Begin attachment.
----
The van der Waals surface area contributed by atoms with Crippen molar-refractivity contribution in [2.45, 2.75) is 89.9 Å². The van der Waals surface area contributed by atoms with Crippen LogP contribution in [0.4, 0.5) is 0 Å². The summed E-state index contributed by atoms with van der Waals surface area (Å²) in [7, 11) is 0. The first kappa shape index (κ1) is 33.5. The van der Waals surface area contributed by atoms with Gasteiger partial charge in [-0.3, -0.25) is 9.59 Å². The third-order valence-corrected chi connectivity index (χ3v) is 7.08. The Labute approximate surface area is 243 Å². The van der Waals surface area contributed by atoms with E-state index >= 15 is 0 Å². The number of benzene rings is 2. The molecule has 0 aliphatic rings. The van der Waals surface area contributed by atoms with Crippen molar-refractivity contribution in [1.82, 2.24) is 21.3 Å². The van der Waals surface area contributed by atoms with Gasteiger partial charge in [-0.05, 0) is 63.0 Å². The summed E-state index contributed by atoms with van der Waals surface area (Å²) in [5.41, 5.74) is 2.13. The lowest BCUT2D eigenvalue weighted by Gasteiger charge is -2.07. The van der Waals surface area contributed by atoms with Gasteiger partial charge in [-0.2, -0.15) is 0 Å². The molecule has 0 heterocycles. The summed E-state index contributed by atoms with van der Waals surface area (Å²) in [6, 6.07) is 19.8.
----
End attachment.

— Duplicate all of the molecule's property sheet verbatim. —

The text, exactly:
The van der Waals surface area contributed by atoms with Crippen molar-refractivity contribution in [2.45, 2.75) is 89.9 Å². The van der Waals surface area contributed by atoms with Crippen LogP contribution in [0.4, 0.5) is 0 Å². The summed E-state index contributed by atoms with van der Waals surface area (Å²) in [7, 11) is 0. The first kappa shape index (κ1) is 33.5. The van der Waals surface area contributed by atoms with Gasteiger partial charge in [-0.3, -0.25) is 9.59 Å². The third-order valence-corrected chi connectivity index (χ3v) is 7.08. The Labute approximate surface area is 243 Å². The van der Waals surface area contributed by atoms with E-state index >= 15 is 0 Å². The number of benzene rings is 2. The molecule has 0 aliphatic rings. The van der Waals surface area contributed by atoms with Crippen molar-refractivity contribution in [1.82, 2.24) is 21.3 Å². The van der Waals surface area contributed by atoms with Gasteiger partial charge in [-0.05, 0) is 63.0 Å². The summed E-state index contributed by atoms with van der Waals surface area (Å²) in [5.41, 5.74) is 2.13. The lowest BCUT2D eigenvalue weighted by Gasteiger charge is -2.07. The van der Waals surface area contributed by atoms with Gasteiger partial charge in [-0.2, -0.15) is 0 Å². The molecule has 0 heterocycles. The summed E-state index contributed by atoms with van der Waals surface area (Å²) in [6, 6.07) is 19.8.